Rakesh goes onto medicine to help to control his blood sugar

Rakesh was prescribed injectable insulin and oral medicine to control high blood sugar. “I was also told to drink at least two litres of water that evening, to flush the excess glucose from my system.”

Since then he has injected himself with insulin morning and evening. He also takes Forxiga, a medicine that helps the kidneys to remove glucose form the blood. By September 2020 he was doing much better. “My blood sugar is now within the prescribed range. I am also on medicine for high blood pressure and my cholesterol has lately been slightly elevated so we are watching that.”

Rakesh joins the Discovery Health Diabetes Care Programme

“A week after I was diagnosed with type 2 diabetes in January, Dr Makan called and asked my consent to subscribe me to the Discovery Health Diabetes Care Programme,” says Rakesh.

  • Once Discovery Health Medical Scheme members have registered their condition on the Chronic Illness Benefit, their Premier Plus GP can register them on the Diabetes Care Programme, which is designed to offer additional cover and support for people who have diabetes. This includes cover for:
    • One additional consultation with a dietitian each year (in addition to the consultation covered through the Chronic Illness Benefit)
    • One consultation with a biokineticist a year
    • A diabetes coach (for qualifying members)
    • And, on the Discovery app:

Rakesh hasn’t yet seen a biokineticist. He sees Dr Hemant Makan regularly and they are working together to ensure his diabetes remains controlled.

“I met with a dietitian at my doctor’s rooms and she provided me with an eating plan, but it’s not always easy to follow as I am mostly out seeing clients or on the road or on business trips,” he says. However, Rakesh has become very conscious of what he eats and drinks. He takes vitamin supplements in the morning, ensures he has whole, unrefined carbohydrates and avoids high-sugar foods and drinks.

Rakesh’s diabetes diagnosis coincided with the global COVID-19 pandemic

Some people are at high risk of severe illness if they contract COVID-19. High-risk individuals are people who are possibly immunocompromised (such as those who have HIV or TB, are cancer survivors and are transplant recipients), those who have chronic illnesses (like diabetes, heart disease and high blood pressure) and those over the age of 60.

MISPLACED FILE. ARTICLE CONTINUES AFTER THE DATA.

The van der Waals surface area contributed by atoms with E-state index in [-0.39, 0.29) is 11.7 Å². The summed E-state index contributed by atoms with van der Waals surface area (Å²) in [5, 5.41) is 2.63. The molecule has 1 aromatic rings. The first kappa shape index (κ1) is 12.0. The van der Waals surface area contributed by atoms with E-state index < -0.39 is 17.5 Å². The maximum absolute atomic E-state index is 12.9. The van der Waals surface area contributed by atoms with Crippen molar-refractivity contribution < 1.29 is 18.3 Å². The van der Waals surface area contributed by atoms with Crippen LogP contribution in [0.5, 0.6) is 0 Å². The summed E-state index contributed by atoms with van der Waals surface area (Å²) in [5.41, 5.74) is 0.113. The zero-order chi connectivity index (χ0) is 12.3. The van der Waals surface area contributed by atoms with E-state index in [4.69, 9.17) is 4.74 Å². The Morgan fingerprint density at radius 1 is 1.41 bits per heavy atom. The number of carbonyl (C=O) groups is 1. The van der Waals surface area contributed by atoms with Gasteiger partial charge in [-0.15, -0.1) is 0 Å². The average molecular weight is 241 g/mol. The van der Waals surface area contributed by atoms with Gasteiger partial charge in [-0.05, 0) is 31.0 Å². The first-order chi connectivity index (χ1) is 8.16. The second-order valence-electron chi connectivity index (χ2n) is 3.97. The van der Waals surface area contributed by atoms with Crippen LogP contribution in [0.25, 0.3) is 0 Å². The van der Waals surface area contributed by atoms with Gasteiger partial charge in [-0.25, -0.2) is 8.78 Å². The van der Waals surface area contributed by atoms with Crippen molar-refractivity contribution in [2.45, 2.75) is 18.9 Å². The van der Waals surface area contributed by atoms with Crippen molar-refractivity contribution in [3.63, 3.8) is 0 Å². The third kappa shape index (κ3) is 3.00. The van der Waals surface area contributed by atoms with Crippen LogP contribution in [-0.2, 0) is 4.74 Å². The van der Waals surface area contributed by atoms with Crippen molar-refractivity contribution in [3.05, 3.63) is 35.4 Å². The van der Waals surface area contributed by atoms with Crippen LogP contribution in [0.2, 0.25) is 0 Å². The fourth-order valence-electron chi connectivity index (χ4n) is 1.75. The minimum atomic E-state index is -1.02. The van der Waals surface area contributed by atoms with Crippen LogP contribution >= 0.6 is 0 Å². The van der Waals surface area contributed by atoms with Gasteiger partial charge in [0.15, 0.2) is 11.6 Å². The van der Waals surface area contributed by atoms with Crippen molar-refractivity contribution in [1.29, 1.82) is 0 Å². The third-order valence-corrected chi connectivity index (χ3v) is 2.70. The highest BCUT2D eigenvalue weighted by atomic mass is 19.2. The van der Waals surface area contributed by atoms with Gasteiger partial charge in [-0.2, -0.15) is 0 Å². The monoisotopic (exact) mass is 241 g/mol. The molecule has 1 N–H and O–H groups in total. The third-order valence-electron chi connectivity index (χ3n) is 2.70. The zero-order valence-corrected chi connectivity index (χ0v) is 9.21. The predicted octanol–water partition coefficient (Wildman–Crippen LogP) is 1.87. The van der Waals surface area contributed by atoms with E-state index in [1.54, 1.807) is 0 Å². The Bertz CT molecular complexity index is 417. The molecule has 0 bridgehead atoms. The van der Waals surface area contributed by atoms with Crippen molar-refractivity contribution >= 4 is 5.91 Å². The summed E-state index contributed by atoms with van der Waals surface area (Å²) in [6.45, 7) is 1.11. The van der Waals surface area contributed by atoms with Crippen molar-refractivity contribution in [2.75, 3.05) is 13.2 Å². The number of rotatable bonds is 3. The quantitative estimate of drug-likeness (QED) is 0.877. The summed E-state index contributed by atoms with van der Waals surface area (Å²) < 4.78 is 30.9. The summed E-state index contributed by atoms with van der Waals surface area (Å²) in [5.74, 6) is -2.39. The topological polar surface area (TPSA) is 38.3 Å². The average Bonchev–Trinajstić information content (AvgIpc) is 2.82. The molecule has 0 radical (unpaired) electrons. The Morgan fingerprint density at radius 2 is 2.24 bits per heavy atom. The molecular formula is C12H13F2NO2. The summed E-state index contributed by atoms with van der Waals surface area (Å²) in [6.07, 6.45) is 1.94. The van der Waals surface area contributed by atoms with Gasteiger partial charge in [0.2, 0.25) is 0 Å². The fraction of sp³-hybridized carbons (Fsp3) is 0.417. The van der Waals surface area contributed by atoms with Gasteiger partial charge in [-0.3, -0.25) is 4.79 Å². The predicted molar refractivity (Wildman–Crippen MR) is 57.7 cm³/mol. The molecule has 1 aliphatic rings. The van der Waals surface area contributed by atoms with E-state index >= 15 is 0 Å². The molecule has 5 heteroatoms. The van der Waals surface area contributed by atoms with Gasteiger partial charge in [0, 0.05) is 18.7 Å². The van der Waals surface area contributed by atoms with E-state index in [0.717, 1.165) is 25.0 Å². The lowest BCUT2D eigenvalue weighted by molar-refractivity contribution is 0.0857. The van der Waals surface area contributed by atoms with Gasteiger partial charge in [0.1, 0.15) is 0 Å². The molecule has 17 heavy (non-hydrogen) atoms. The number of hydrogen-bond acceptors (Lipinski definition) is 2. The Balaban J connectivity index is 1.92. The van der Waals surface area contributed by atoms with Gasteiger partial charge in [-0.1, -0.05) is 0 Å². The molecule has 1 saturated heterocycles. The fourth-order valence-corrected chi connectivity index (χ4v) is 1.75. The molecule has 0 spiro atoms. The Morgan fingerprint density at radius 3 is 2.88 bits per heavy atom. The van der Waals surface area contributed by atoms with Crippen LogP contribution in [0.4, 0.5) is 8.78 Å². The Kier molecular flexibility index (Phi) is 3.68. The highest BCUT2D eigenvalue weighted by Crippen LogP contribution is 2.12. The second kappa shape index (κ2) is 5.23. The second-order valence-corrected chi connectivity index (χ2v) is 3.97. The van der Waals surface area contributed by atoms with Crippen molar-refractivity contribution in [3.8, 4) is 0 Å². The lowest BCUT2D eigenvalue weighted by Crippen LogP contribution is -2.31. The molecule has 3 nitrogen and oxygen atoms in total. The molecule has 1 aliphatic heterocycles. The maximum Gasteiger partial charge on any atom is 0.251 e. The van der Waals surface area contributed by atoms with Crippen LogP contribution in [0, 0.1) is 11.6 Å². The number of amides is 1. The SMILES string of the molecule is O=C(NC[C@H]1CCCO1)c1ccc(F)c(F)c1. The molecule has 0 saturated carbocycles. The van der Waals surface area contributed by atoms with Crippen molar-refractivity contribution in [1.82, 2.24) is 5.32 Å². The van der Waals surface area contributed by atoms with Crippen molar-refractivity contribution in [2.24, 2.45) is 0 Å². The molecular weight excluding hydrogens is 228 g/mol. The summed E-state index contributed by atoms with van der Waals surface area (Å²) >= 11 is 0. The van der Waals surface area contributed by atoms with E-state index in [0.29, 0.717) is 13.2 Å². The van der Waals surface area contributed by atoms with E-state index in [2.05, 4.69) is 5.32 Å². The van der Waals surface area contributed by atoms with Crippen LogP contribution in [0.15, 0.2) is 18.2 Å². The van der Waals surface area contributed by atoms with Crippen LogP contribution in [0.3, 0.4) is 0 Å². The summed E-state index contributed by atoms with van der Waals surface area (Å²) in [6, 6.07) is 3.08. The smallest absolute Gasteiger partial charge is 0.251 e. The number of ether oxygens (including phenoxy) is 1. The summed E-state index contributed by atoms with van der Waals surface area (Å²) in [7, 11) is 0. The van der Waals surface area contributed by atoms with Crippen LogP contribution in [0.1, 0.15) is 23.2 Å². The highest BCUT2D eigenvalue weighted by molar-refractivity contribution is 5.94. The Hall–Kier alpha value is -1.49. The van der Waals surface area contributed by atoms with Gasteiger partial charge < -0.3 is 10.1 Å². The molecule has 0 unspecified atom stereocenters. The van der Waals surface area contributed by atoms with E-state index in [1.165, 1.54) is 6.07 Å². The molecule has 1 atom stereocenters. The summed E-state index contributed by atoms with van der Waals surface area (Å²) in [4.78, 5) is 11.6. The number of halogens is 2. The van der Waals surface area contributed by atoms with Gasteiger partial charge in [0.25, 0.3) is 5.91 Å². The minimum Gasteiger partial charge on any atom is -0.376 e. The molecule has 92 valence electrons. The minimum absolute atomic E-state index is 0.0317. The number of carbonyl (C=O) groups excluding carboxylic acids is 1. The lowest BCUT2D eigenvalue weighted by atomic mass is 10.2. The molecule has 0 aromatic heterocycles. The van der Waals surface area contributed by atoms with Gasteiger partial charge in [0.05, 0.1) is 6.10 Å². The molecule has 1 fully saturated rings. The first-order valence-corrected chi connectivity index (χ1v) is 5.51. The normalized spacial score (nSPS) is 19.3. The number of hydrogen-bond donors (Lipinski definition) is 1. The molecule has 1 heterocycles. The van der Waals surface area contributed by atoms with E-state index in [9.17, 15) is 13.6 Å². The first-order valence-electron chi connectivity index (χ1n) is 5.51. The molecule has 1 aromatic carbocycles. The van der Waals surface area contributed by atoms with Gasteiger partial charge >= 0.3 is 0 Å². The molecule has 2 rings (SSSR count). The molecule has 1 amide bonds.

Rakesh and his wife remained housebound throughout March, April and May 2020. He and his neighbours set up a system through which one person who would shop for the group and they all took turns doing so to limit their trips to shops.

He continues to see clients daily, but ensures he wears his protective face mask at all times, uses his own pen, and avoids sharing of paperwork or other items. He washes and sanitises his hands frequently and has remained healthy.

Rakesh’s goals for the future are focused on his health

He says, “My biggest goal is to increase the amount of physical activity that I do and to teach my daughter that this should be a way of life. I want to lose a little more weight and also continue to eat healthily. I am grateful that my diabetes is under control and will do all I can to support my health and wellness going forward.”

Discovery Health Medical Scheme, registration number 1125, administered by Discovery Health (Pty) Ltd, registration number 1997/013480/07, an authorised financial services provider and administrator of medical schemes. Vitality is a separate wellness product, sold and administered by Discovery Vitality (Pty) Ltd, registration number 1999/007736/07. Limits, terms and conditions apply.

Here for you, here for your health

Feel reassured that you’re not alone if you are living with diabetes. The Diabetes Care Programme gives you access to enhanced support and additional benefits to best manage your condition.

To learn more about the Diabetes Care Programme watch this video.